Today’s jobless claims report showed a notable decline to both initial and continued unemployment benefits claims as a recent rising trend was called firmly into question for initial claims.
Seasonally adjusted “initial” unemployment declined 24,000 to 398,000 claims from last week’s revised 422,000 claims while seasonally adjusted “continued” claims declined by 17,000 resulting in an “insured” unemployment rate of 2.9%.
Since the middle of 2008 though, two federal government sponsored “extended” unemployment benefit programs (the “extended benefits” and “EUC 2008” from recent legislation) have been picking up claimants that have fallen off of the traditional unemployment benefits rolls.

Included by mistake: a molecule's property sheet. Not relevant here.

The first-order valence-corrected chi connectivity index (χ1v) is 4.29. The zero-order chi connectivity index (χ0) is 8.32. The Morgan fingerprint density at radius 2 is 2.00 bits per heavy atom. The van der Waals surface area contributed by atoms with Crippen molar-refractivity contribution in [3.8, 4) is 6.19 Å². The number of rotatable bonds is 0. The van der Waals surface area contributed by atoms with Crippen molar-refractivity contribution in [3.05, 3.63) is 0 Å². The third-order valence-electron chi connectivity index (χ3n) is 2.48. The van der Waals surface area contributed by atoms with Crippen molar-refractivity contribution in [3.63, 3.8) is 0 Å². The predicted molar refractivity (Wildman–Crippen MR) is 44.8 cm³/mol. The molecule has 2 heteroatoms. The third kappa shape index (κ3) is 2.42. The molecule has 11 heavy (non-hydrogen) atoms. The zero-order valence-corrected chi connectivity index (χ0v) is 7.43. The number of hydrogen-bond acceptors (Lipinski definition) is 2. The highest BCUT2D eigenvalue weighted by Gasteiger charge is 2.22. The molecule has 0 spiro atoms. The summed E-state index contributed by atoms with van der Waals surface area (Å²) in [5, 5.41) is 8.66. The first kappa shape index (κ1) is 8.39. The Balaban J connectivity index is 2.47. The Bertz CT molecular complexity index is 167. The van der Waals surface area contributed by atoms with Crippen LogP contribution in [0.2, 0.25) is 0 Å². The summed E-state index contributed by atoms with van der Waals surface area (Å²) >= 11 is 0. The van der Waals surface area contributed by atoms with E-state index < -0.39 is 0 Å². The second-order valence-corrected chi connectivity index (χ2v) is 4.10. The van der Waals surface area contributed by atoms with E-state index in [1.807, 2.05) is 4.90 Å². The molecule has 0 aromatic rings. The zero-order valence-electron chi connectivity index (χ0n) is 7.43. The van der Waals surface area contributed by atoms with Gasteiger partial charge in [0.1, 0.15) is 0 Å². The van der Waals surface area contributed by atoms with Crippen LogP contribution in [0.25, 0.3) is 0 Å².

Currently there are some 3.76 million people receiving federal “extended” unemployment benefits.
Taken together with the latest 3.78 million people that are currently counted as receiving traditional continued unemployment benefits, there are 7.54 million people on state and federal unemployment rolls.
The Christian Science Monitor has assembled a diverse group of the best economy-related bloggers out there. Our guest bloggers are not employed or directed by the Monitor and the views expressed are the bloggers' own, as is responsibility for the content of their blogs. To contact us about a blogger, click here. To add or view a comment on a guest blog, please go to the blogger's own site by clicking on the link above.